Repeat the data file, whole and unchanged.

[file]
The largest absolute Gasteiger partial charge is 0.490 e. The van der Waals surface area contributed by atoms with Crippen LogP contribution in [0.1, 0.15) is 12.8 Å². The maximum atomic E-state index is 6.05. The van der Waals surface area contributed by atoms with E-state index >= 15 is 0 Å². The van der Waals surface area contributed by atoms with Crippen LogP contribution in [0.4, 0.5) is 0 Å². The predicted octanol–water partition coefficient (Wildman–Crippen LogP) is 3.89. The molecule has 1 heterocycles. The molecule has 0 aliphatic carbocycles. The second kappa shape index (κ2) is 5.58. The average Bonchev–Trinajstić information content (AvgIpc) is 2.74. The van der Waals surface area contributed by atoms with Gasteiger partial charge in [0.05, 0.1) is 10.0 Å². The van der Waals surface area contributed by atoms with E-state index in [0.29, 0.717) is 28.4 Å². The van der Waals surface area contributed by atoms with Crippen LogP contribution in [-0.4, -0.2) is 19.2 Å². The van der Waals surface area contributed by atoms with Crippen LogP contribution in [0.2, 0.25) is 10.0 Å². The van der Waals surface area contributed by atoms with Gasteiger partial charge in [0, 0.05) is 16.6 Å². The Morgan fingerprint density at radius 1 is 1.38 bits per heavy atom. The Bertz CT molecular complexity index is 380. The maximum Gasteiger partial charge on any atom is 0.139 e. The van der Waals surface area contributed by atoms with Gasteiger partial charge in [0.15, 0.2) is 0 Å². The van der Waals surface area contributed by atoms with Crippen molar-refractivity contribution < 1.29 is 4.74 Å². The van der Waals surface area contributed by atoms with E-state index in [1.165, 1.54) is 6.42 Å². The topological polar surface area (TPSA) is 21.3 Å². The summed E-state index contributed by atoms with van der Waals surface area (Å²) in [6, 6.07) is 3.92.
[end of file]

The largest absolute Gasteiger partial charge is 0.490 e. The van der Waals surface area contributed by atoms with Crippen LogP contribution in [0.1, 0.15) is 12.8 Å². The maximum atomic E-state index is 6.05. The van der Waals surface area contributed by atoms with E-state index >= 15 is 0 Å². The van der Waals surface area contributed by atoms with Crippen LogP contribution in [0.4, 0.5) is 0 Å². The predicted octanol–water partition coefficient (Wildman–Crippen LogP) is 3.89. The molecule has 1 heterocycles. The molecule has 0 aliphatic carbocycles. The second kappa shape index (κ2) is 5.58. The average Bonchev–Trinajstić information content (AvgIpc) is 2.74. The van der Waals surface area contributed by atoms with Gasteiger partial charge in [0.05, 0.1) is 10.0 Å². The van der Waals surface area contributed by atoms with E-state index in [0.29, 0.717) is 28.4 Å². The van der Waals surface area contributed by atoms with Crippen LogP contribution in [-0.4, -0.2) is 19.2 Å². The van der Waals surface area contributed by atoms with Crippen LogP contribution in [0.2, 0.25) is 10.0 Å². The van der Waals surface area contributed by atoms with Gasteiger partial charge in [0, 0.05) is 16.6 Å². The Morgan fingerprint density at radius 1 is 1.38 bits per heavy atom. The Bertz CT molecular complexity index is 380. The maximum Gasteiger partial charge on any atom is 0.139 e. The van der Waals surface area contributed by atoms with Gasteiger partial charge in [0.15, 0.2) is 0 Å². The van der Waals surface area contributed by atoms with Crippen molar-refractivity contribution < 1.29 is 4.74 Å². The van der Waals surface area contributed by atoms with E-state index in [1.165, 1.54) is 6.42 Å². The topological polar surface area (TPSA) is 21.3 Å². The summed E-state index contributed by atoms with van der Waals surface area (Å²) in [6, 6.07) is 3.92.